Thursday, 23 October 2014

What part of Greece's industrial capacity was lost during the depression?



Quite a lot of commentators, whose views I come across, think that Greece can survive solely on tourism. Well, betting your survival on an industry with such high income elasticity is not ideal or advisable if you ask me. Hence, there are quite a lot of posts concerning manufacturing in this blog regardless of the fact that Greek manufacturing is, well, hopeless. But I am digressing here when the reason that I decided to write this post was an observation I made. 

If one takes a look at capacity utilization for Greek industry then she/he will realize that it has reached levels last seen in 2010.


source: Bank of Greece

Industrial Production on the other hand, if we re-base data to the first month of 2010 tells a different story (the data as a whole are based on 2010 so this won't make much of a difference).


source: Eurostat, own calculations


No matter whether we use industrial production (which is skewed a bit by the incessant fall of electricity production) of manufacturing production, the index currently lies about 15% lower than its level on the first month of 2010.

At first this may come across as a bit of a puzzle but what this differential shows, in my humble opinion, is what percent of production capacity was lost these past five years.

Tuesday, 29 July 2014

Greek tourism: a quasi-worrying print in May.


Greek mainstream press is awash with stories claiming that 2014 will be a bumper year for Greek tourism. It remains to be seen whether this will prove to be the case here (and I wholeheartedly wish that it will be but one particular data print worried me a bit).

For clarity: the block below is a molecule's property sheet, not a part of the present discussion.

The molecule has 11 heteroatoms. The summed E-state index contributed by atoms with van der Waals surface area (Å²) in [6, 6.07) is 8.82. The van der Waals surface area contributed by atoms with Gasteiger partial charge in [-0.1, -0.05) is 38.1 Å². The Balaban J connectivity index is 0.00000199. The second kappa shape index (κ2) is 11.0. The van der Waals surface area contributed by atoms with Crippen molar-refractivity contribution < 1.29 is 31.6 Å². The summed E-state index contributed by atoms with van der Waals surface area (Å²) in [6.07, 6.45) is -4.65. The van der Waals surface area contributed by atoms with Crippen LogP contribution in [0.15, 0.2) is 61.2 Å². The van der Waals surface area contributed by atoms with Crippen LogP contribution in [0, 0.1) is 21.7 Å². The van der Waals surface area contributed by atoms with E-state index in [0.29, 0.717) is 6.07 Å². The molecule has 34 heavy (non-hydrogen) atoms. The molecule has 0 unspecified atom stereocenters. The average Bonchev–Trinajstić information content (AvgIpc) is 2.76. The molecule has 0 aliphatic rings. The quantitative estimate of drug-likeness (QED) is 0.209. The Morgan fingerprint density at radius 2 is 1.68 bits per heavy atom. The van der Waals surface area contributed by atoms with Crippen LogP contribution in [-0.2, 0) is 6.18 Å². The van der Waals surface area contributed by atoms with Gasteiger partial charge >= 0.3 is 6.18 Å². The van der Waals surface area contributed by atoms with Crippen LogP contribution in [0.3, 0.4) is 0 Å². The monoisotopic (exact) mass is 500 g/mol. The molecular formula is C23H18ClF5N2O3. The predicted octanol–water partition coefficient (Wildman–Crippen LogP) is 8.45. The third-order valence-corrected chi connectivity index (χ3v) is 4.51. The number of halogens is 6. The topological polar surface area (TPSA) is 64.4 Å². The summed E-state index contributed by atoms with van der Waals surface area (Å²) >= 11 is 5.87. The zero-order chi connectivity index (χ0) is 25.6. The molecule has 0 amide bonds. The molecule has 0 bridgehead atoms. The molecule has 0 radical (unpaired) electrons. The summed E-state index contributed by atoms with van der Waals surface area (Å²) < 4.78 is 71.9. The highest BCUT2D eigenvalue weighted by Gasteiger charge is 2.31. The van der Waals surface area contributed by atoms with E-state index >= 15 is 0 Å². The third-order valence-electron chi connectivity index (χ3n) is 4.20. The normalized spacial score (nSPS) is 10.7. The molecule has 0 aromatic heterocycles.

Here’s the relevant chart.


source: Bank of Greece


May was the first month that a hefty rise in travel services exports was recorded in 2013. Jump to May 2014 and the growth in relevant exports can be characterized as anemic at best. 

If one cares to look  closer then he/she will find out that the rise in receipts for the Jan-May period was lower than that of non-residents’ arrivals. Something that was not the case in 2013 when on a year-over-year basis receipts rose more than arrivals. This means that receipts per capita fell (thus far) in 2014 while it had risen in 2013.


source: Bank of Greece

Now that the base effect is over, will growth in travel services exports slow to a halt like it did in May? If that is the case then growth estimates could prove to be overly optimistic. Fingers crossed that May’s print was just a blip.